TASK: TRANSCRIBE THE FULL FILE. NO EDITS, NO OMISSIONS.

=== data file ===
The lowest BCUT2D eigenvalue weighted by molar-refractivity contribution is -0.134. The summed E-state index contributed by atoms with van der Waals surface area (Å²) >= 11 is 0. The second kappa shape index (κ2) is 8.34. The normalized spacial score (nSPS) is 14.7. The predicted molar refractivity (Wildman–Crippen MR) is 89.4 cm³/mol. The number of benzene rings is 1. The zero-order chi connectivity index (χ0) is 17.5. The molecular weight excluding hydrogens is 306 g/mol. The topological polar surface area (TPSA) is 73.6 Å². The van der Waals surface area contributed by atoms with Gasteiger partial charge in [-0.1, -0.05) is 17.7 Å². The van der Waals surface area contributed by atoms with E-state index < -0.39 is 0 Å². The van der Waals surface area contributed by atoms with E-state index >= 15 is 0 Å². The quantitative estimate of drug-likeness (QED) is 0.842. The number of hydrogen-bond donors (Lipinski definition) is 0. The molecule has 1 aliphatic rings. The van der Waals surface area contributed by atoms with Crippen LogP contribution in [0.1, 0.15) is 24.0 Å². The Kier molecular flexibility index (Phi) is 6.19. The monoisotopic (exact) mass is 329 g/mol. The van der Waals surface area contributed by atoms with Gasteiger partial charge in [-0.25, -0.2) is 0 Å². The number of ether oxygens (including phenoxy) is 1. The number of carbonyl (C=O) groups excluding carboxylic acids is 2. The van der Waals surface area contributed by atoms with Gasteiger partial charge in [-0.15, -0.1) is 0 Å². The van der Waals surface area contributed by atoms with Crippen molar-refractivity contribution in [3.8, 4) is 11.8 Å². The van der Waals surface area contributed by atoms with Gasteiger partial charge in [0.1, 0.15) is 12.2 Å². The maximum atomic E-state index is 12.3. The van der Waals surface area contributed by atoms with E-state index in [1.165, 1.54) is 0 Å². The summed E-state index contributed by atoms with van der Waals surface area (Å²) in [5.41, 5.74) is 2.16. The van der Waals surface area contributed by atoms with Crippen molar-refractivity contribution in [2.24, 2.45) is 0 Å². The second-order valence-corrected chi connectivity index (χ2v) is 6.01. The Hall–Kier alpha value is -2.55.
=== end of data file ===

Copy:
The lowest BCUT2D eigenvalue weighted by molar-refractivity contribution is -0.134. The summed E-state index contributed by atoms with van der Waals surface area (Å²) >= 11 is 0. The second kappa shape index (κ2) is 8.34. The normalized spacial score (nSPS) is 14.7. The predicted molar refractivity (Wildman–Crippen MR) is 89.4 cm³/mol. The number of benzene rings is 1. The zero-order chi connectivity index (χ0) is 17.5. The molecular weight excluding hydrogens is 306 g/mol. The topological polar surface area (TPSA) is 73.6 Å². The van der Waals surface area contributed by atoms with Gasteiger partial charge in [-0.1, -0.05) is 17.7 Å². The van der Waals surface area contributed by atoms with E-state index < -0.39 is 0 Å². The van der Waals surface area contributed by atoms with E-state index >= 15 is 0 Å². The quantitative estimate of drug-likeness (QED) is 0.842. The number of hydrogen-bond donors (Lipinski definition) is 0. The molecule has 1 aliphatic rings. The van der Waals surface area contributed by atoms with Crippen LogP contribution in [0.1, 0.15) is 24.0 Å². The Kier molecular flexibility index (Phi) is 6.19. The monoisotopic (exact) mass is 329 g/mol. The van der Waals surface area contributed by atoms with Gasteiger partial charge in [-0.25, -0.2) is 0 Å². The number of ether oxygens (including phenoxy) is 1. The number of carbonyl (C=O) groups excluding carboxylic acids is 2. The van der Waals surface area contributed by atoms with Gasteiger partial charge in [-0.15, -0.1) is 0 Å². The van der Waals surface area contributed by atoms with Crippen molar-refractivity contribution in [3.8, 4) is 11.8 Å². The van der Waals surface area contributed by atoms with Gasteiger partial charge in [0.1, 0.15) is 12.2 Å². The maximum atomic E-state index is 12.3. The van der Waals surface area contributed by atoms with E-state index in [1.165, 1.54) is 0 Å². The summed E-state index contributed by atoms with van der Waals surface area (Å²) in [5.41, 5.74) is 2.16. The van der Waals surface area contributed by atoms with Crippen molar-refractivity contribution in [2.24, 2.45) is 0 Å². The second-order valence-corrected chi connectivity index (χ2v) is 6.01. The Hall–Kier alpha value is -2.55.